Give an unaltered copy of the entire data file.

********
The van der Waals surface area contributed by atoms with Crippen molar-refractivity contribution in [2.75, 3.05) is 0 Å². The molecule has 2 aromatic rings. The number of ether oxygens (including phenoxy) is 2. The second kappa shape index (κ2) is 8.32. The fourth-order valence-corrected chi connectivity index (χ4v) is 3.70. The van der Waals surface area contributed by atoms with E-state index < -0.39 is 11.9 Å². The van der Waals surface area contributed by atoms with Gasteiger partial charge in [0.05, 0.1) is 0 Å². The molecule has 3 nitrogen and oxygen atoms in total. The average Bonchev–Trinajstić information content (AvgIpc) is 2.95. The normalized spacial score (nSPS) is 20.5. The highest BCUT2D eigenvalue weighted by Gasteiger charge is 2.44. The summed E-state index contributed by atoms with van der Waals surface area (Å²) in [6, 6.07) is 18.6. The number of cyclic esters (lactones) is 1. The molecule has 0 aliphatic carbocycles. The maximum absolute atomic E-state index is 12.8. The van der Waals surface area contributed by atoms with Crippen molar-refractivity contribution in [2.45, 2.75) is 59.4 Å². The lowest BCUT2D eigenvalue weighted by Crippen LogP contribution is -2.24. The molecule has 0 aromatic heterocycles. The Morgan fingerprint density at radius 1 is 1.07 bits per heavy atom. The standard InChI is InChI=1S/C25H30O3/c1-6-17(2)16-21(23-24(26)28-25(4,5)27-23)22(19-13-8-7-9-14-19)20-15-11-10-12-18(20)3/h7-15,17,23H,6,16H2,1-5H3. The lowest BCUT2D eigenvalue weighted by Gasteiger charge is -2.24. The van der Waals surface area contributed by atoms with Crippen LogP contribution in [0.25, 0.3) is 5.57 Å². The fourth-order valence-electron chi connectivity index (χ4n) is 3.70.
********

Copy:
The van der Waals surface area contributed by atoms with Crippen molar-refractivity contribution in [2.75, 3.05) is 0 Å². The molecule has 2 aromatic rings. The number of ether oxygens (including phenoxy) is 2. The second kappa shape index (κ2) is 8.32. The fourth-order valence-corrected chi connectivity index (χ4v) is 3.70. The van der Waals surface area contributed by atoms with E-state index < -0.39 is 11.9 Å². The van der Waals surface area contributed by atoms with Gasteiger partial charge in [0.05, 0.1) is 0 Å². The molecule has 3 nitrogen and oxygen atoms in total. The average Bonchev–Trinajstić information content (AvgIpc) is 2.95. The normalized spacial score (nSPS) is 20.5. The highest BCUT2D eigenvalue weighted by Gasteiger charge is 2.44. The summed E-state index contributed by atoms with van der Waals surface area (Å²) in [6, 6.07) is 18.6. The number of cyclic esters (lactones) is 1. The molecule has 0 aliphatic carbocycles. The maximum absolute atomic E-state index is 12.8. The van der Waals surface area contributed by atoms with Crippen molar-refractivity contribution in [2.45, 2.75) is 59.4 Å². The lowest BCUT2D eigenvalue weighted by Crippen LogP contribution is -2.24. The molecule has 0 aromatic heterocycles. The Morgan fingerprint density at radius 1 is 1.07 bits per heavy atom. The standard InChI is InChI=1S/C25H30O3/c1-6-17(2)16-21(23-24(26)28-25(4,5)27-23)22(19-13-8-7-9-14-19)20-15-11-10-12-18(20)3/h7-15,17,23H,6,16H2,1-5H3. The lowest BCUT2D eigenvalue weighted by Gasteiger charge is -2.24. The van der Waals surface area contributed by atoms with Crippen LogP contribution in [0.25, 0.3) is 5.57 Å². The fourth-order valence-electron chi connectivity index (χ4n) is 3.70.